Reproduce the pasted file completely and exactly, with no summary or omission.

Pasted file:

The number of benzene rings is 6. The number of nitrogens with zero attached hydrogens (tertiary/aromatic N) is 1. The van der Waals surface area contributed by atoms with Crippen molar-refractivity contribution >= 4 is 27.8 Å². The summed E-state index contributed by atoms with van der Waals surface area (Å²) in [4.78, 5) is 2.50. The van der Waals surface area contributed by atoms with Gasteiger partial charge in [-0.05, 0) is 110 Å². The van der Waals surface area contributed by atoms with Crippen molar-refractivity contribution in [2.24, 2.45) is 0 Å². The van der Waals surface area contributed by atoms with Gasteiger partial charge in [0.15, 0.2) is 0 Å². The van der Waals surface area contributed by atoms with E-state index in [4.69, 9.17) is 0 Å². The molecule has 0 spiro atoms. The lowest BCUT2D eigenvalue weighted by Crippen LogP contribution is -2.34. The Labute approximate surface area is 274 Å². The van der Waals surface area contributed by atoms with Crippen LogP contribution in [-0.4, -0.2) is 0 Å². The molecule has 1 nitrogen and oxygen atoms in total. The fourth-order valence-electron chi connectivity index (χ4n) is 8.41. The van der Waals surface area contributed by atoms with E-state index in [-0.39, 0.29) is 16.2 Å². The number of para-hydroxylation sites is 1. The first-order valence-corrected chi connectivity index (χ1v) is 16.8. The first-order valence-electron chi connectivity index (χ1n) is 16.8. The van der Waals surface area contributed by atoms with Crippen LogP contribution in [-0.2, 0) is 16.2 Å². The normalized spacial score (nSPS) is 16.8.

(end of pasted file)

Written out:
The number of benzene rings is 6. The number of nitrogens with zero attached hydrogens (tertiary/aromatic N) is 1. The van der Waals surface area contributed by atoms with Crippen molar-refractivity contribution >= 4 is 27.8 Å². The summed E-state index contributed by atoms with van der Waals surface area (Å²) in [4.78, 5) is 2.50. The van der Waals surface area contributed by atoms with Gasteiger partial charge in [-0.05, 0) is 110 Å². The van der Waals surface area contributed by atoms with Crippen molar-refractivity contribution in [2.24, 2.45) is 0 Å². The van der Waals surface area contributed by atoms with Gasteiger partial charge in [0.15, 0.2) is 0 Å². The van der Waals surface area contributed by atoms with E-state index in [4.69, 9.17) is 0 Å². The molecule has 0 spiro atoms. The lowest BCUT2D eigenvalue weighted by Crippen LogP contribution is -2.34. The Labute approximate surface area is 274 Å². The van der Waals surface area contributed by atoms with Crippen LogP contribution in [-0.4, -0.2) is 0 Å². The molecule has 1 nitrogen and oxygen atoms in total. The fourth-order valence-electron chi connectivity index (χ4n) is 8.41. The van der Waals surface area contributed by atoms with E-state index in [-0.39, 0.29) is 16.2 Å². The number of para-hydroxylation sites is 1. The first-order valence-corrected chi connectivity index (χ1v) is 16.8. The first-order valence-electron chi connectivity index (χ1n) is 16.8. The van der Waals surface area contributed by atoms with Crippen LogP contribution in [-0.2, 0) is 16.2 Å². The normalized spacial score (nSPS) is 16.8.